This game made me hungry.

In order to produce a gameplay experience, a group of friends and I attempted to learn how to play the card game, Sushi Go. Sushi Go was created in 2013, designed by Phil Walker-Harding, intended to be played by older children and adults. 

Upon just looking at the aesthetics of the game, I expected it to just be a simple, easy to learn and play card game. Boy was I wrong. When I first opened up the manual to have a look at the rules and mechanics of the game, I was completely overwhelmed. There was a range of playing cards that all had different meanings which I could not comprehend at all. From memory, I think it took me about 10 minutes and 5 read overs of the complete rulebook before even attempting the game. 

Here is a video of us playing the game and an overview of its rules:

Despite our confusion, we decided to carry on with it and learn the game together as we go. The more we played Sushi Go, the more we were able to understand it, although we still couldn’t grasp it completely. The whole objective of the game is to score the most points with the best sushi combinations while also sabotaging other players and preventing them from scoring points. Seemingly, I would categorise Sushi Go as a ‘Euro game’ due to its rules and game mechanics. According to Wolfie, euro games have simpler, cohesive rule systems that allow strategic choices without having to remember a large chunk of rules, which accurately details the basis of Sushi Go. As well as this, Wolfie further explains,

“Euro games tend to place players on equal footing at the start of the game and provide branching paths for players to gain additional abilities of their choice.”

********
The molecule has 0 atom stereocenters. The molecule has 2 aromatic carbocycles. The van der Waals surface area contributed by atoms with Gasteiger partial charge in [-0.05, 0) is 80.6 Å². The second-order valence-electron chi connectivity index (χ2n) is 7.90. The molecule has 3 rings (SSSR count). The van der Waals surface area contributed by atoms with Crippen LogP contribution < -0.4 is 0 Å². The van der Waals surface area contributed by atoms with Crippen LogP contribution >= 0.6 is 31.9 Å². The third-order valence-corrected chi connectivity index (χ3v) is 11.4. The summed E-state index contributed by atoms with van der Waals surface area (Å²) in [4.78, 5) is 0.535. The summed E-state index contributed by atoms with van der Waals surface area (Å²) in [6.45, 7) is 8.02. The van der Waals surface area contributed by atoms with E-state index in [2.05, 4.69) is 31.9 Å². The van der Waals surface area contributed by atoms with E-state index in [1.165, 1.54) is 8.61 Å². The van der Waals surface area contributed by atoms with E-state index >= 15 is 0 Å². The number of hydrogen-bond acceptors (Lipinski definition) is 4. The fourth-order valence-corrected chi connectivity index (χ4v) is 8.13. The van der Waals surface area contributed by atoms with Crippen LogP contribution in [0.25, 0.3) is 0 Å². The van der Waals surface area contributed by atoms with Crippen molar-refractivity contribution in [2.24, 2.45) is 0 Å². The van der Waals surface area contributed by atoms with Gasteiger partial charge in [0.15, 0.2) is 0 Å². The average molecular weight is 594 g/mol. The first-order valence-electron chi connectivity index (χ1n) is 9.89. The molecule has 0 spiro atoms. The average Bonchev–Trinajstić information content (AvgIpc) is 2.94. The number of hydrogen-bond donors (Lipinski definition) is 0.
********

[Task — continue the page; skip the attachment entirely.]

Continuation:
Wolfie, 2013

This game mechanic, hand management is important as players are all dealt their own cards at the beginning of the game and have their own branching paths when they attempt to build the best combinations to score the most points. Although, as all players swap their cards after choosing their chosen card to build a combination, Sushi Go also reinforces aspects of probability as a player’s new deck of cards may not be suitable for a combination. This mechanic of Sushi Go is also known as card drafting, as players have the option of drawing from piles of cards. As well as this, Sushi Go can be described as a set collection game, as some players have an advantage over others due to having better cards. In addition, I observed that strategic thinking is a reinforcement that is critical to the game as it is essential for scoring the most points, further exemplifying Sushi Go as a euro game. 

As the aesthetics and basis of the game revolves around sushi, it is a given that Sushi Go is categorised within the themes of food and cooking. Although, after playing the game several times, I believe that it may also fit into the theme of a party game. According to Moore and Hall, as themes of games are something that people buy into, players may or may not engage with it. Accordingly, party games usually do not necessarily have a theme for this particular reason, being suitable for all players. In addition to this, party games are designed for social gatherings to facilitate interaction and provide entertainment. They are also targeted to a more casual and mass market audience rather than a niche with simple game mechanics. As Sushi Go can be played in a party setting and has simple mechanics and rules, it may also be classified as a party game. 

Here is the end of the first round, where we were adding up our combinations and points:

Although the rules were simple, some of the playing cards such as the chopsticks and puddings were still confusing to us even on the third attempt of playing it. As a result of this, we weren’t able to play the game like it was designed to be played. Instead of watching players and being strategic about our card placements, we were all too concentrated and focused on our own points, neglecting the fun, competitive nature of the game. While this was mostly due to our inability to completely understand the game, it could’ve also been the fact that it was a Friday afternoon, we all had a long week and we were pretty much ready for a nap. Perhaps if we were in a more motivated, energetic mood, my gameplay experience would’ve been completely different. Next time I play Sushi Go, I would love to be in a party setting where everyone is lively and enthusiastic for some gameplay. 

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